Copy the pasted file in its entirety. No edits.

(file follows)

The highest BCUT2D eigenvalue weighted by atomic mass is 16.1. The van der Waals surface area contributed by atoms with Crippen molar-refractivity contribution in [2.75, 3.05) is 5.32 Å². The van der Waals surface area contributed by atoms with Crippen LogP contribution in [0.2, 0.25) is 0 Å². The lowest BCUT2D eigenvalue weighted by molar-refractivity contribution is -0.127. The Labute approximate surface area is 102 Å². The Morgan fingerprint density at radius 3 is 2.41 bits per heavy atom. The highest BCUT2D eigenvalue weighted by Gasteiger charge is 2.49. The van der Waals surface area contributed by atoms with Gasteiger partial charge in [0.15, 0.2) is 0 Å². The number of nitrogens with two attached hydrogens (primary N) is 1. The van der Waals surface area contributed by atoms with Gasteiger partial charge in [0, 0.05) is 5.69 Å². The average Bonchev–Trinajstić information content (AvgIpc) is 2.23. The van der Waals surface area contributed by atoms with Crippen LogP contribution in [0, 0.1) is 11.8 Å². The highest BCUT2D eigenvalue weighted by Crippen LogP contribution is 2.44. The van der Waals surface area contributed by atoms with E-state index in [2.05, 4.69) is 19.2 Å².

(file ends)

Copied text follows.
The highest BCUT2D eigenvalue weighted by atomic mass is 16.1. The van der Waals surface area contributed by atoms with Crippen molar-refractivity contribution in [2.75, 3.05) is 5.32 Å². The van der Waals surface area contributed by atoms with Crippen LogP contribution in [0.2, 0.25) is 0 Å². The lowest BCUT2D eigenvalue weighted by molar-refractivity contribution is -0.127. The Labute approximate surface area is 102 Å². The Morgan fingerprint density at radius 3 is 2.41 bits per heavy atom. The highest BCUT2D eigenvalue weighted by Gasteiger charge is 2.49. The van der Waals surface area contributed by atoms with Gasteiger partial charge in [0.15, 0.2) is 0 Å². The number of nitrogens with two attached hydrogens (primary N) is 1. The van der Waals surface area contributed by atoms with Gasteiger partial charge in [0, 0.05) is 5.69 Å². The average Bonchev–Trinajstić information content (AvgIpc) is 2.23. The van der Waals surface area contributed by atoms with Crippen LogP contribution in [0, 0.1) is 11.8 Å². The highest BCUT2D eigenvalue weighted by Crippen LogP contribution is 2.44. The van der Waals surface area contributed by atoms with E-state index in [2.05, 4.69) is 19.2 Å².